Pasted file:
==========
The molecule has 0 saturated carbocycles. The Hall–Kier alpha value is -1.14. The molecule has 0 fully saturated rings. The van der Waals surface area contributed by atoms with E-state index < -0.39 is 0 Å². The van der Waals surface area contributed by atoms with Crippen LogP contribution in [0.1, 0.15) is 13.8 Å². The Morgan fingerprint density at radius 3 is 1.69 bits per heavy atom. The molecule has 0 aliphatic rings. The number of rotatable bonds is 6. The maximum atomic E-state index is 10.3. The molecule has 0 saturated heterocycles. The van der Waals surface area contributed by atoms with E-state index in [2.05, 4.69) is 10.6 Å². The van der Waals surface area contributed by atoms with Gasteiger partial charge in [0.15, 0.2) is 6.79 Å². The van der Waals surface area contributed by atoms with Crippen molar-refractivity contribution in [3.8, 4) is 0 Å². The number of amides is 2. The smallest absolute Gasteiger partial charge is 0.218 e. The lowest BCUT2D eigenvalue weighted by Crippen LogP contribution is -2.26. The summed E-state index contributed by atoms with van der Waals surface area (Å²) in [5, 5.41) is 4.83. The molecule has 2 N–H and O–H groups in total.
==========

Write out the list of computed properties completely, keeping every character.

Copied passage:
The molecule has 0 saturated carbocycles. The Hall–Kier alpha value is -1.14. The molecule has 0 fully saturated rings. The van der Waals surface area contributed by atoms with E-state index < -0.39 is 0 Å². The van der Waals surface area contributed by atoms with Crippen LogP contribution in [0.1, 0.15) is 13.8 Å². The Morgan fingerprint density at radius 3 is 1.69 bits per heavy atom. The molecule has 0 aliphatic rings. The number of rotatable bonds is 6. The maximum atomic E-state index is 10.3. The molecule has 0 saturated heterocycles. The van der Waals surface area contributed by atoms with E-state index in [2.05, 4.69) is 10.6 Å². The van der Waals surface area contributed by atoms with Gasteiger partial charge in [0.15, 0.2) is 6.79 Å². The van der Waals surface area contributed by atoms with Crippen molar-refractivity contribution in [3.8, 4) is 0 Å². The number of amides is 2. The smallest absolute Gasteiger partial charge is 0.218 e. The lowest BCUT2D eigenvalue weighted by Crippen LogP contribution is -2.26. The summed E-state index contributed by atoms with van der Waals surface area (Å²) in [5, 5.41) is 4.83. The molecule has 2 N–H and O–H groups in total.